Subsequently, Guerra entered into a plea agreement with the government. In exchange for his guilty plea to Count One, the second count was dismissed. The guilty plea was accepted by Judge Haight on December 16, 1988, and a pre-sentence report was prepared pursuant to the Sentencing Guidelines. In calculating Guerra's base offense level, the probation officer included the weight of the two vials of crack sold to the undercover officer as well as those found in Guerra's mouth at the time of his arrest, resulting in a base level of 14, see Guidelines § 2D1.1(a)(3). In addition, the probation officer recommended a two-level reduction in recognition of Guerra's acceptance of responsibility, see id. § 3E1.1(a). As a consequence of his six prior convictions and the fact that this offense was committed less than two years after his release from imprisonment for his last conviction, Guerra received a criminal history category of IV, see id. § 4A1.1 Accordingly, Guerra's sentencing range called for a term of imprisonment from 21 to 27 months.
In a letter dated March 20, 1989, the defendant objected to the pre-sentence report, inter alia, on the ground that factoring the additional two vials of crack into the base offense level amounted to sentencing him for a separate crime that had not been proved beyond a reasonable doubt. He suggested that the appropriate sentencing range, absent the two additional vials, was 15 to 21 months of imprisonment. Immediately before sentencing, a hearing was held before Judge Haight. At the hearing, the defendant did not dispute the facts concerning the initial sale of crack or his subsequent arrest. He maintained, however, that the additional two vials of crack were intended for personal use, not for sale. Since the facts were not controverted, Judge Haight observed: "The reasonable inference to which I am inescapably led is that the two vials in the mouth at the time of arrest were intended for the same sort of distribution that had occurred from the mouth with respect to the other two vials some ten minutes earlier." Sentencing Transcript at 3. Rejecting the defendant's position, Judge Haight held that the government had met its burden of proving Guerra's intent to distribute by a preponderance of the evidence.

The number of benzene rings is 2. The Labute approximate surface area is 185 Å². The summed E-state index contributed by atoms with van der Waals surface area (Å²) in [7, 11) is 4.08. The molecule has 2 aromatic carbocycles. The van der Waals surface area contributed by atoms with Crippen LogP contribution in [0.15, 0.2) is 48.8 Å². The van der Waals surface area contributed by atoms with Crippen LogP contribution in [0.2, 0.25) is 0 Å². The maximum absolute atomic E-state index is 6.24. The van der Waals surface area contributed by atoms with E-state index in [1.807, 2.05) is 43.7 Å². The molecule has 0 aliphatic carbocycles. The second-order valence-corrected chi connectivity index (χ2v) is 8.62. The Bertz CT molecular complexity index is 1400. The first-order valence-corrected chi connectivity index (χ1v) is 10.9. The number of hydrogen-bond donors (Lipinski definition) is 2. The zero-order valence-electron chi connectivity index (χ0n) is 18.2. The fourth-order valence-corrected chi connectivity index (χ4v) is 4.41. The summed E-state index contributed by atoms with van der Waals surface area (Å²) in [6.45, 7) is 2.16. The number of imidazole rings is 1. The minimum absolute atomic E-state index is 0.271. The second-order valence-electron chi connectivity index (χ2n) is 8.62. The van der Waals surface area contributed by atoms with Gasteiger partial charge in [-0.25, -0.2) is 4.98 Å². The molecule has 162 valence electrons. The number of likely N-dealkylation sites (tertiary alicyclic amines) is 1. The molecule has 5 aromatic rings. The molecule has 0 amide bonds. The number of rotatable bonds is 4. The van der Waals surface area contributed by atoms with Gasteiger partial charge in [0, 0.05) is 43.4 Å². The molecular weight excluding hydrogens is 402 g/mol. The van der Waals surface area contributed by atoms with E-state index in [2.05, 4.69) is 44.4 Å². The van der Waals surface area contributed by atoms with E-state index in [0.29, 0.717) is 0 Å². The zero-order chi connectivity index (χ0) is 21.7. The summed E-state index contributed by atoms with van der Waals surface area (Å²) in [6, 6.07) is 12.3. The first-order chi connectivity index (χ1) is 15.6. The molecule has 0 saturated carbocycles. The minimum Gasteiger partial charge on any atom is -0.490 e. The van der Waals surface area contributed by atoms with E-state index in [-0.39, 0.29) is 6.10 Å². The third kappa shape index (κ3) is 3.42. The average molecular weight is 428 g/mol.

Judge Haight further held that the additional two vials were correctly factored into Guerra's base level offense as "relevant conduct" pursuant to the Sentencing Guidelines. Quoting from the Guidelines, Judge Haight noted that "'in a drug distribution case, quantities and types of drugs not specified in the count of conviction are to be included in determining the offense level if they were part of the same course of conduct or part of a common scheme or plan as the count of conviction.'" Sentencing Transcript at 4, (quoting U.S. Sentencing Comm'n, Federal Sentencing Guidelines Manual, § 1B1.3, commentary at 1.19 (rev. ed. 1988) ("Guidelines Manual")). Consequently, Judge Haight accepted the recommendation in the pre-sentence report, and imposed a term of imprisonment of 21 months. Thereupon, timely notice of appeal was filed.